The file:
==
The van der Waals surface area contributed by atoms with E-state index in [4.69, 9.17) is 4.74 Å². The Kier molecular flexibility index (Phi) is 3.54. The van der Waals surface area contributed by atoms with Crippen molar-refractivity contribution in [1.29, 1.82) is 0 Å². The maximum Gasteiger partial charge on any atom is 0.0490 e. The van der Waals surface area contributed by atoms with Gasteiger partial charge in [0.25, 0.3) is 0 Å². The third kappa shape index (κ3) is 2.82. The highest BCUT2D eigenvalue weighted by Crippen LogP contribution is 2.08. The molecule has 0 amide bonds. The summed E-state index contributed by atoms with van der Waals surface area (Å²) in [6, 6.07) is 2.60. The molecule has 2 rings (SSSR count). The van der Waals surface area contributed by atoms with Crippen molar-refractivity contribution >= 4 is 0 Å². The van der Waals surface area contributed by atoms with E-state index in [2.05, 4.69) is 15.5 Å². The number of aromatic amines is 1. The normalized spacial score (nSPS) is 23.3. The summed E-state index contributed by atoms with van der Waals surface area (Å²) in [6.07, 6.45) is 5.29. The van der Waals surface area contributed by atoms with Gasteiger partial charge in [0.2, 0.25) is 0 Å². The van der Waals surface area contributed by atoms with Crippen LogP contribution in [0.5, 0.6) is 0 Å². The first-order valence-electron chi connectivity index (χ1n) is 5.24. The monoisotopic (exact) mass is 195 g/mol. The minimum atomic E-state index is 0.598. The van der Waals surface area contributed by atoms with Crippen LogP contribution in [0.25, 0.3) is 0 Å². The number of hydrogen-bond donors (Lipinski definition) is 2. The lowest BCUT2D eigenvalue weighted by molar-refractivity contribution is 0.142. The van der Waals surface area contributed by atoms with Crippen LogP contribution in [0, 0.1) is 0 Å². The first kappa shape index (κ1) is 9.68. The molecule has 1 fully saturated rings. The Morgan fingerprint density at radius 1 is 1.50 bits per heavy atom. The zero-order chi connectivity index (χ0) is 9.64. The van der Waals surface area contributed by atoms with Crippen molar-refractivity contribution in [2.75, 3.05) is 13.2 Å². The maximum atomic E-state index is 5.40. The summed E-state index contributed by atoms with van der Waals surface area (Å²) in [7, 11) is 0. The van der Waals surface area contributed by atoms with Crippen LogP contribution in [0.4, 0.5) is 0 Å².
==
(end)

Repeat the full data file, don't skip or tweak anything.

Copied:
The van der Waals surface area contributed by atoms with E-state index in [4.69, 9.17) is 4.74 Å². The Kier molecular flexibility index (Phi) is 3.54. The van der Waals surface area contributed by atoms with Crippen molar-refractivity contribution in [1.29, 1.82) is 0 Å². The maximum Gasteiger partial charge on any atom is 0.0490 e. The van der Waals surface area contributed by atoms with Gasteiger partial charge in [0.25, 0.3) is 0 Å². The third kappa shape index (κ3) is 2.82. The highest BCUT2D eigenvalue weighted by Crippen LogP contribution is 2.08. The molecule has 0 amide bonds. The summed E-state index contributed by atoms with van der Waals surface area (Å²) in [6, 6.07) is 2.60. The molecule has 2 rings (SSSR count). The van der Waals surface area contributed by atoms with Crippen molar-refractivity contribution >= 4 is 0 Å². The van der Waals surface area contributed by atoms with E-state index in [2.05, 4.69) is 15.5 Å². The number of aromatic amines is 1. The normalized spacial score (nSPS) is 23.3. The summed E-state index contributed by atoms with van der Waals surface area (Å²) in [6.07, 6.45) is 5.29. The van der Waals surface area contributed by atoms with Gasteiger partial charge in [0.2, 0.25) is 0 Å². The van der Waals surface area contributed by atoms with Crippen LogP contribution in [0.5, 0.6) is 0 Å². The first-order valence-electron chi connectivity index (χ1n) is 5.24. The monoisotopic (exact) mass is 195 g/mol. The minimum atomic E-state index is 0.598. The van der Waals surface area contributed by atoms with Crippen LogP contribution in [0.25, 0.3) is 0 Å². The number of hydrogen-bond donors (Lipinski definition) is 2. The lowest BCUT2D eigenvalue weighted by molar-refractivity contribution is 0.142. The van der Waals surface area contributed by atoms with Crippen LogP contribution in [0, 0.1) is 0 Å². The first kappa shape index (κ1) is 9.68. The molecule has 1 fully saturated rings. The Morgan fingerprint density at radius 1 is 1.50 bits per heavy atom. The zero-order chi connectivity index (χ0) is 9.64. The van der Waals surface area contributed by atoms with Crippen molar-refractivity contribution in [2.75, 3.05) is 13.2 Å². The maximum atomic E-state index is 5.40. The summed E-state index contributed by atoms with van der Waals surface area (Å²) in [7, 11) is 0. The van der Waals surface area contributed by atoms with Crippen LogP contribution in [0.4, 0.5) is 0 Å².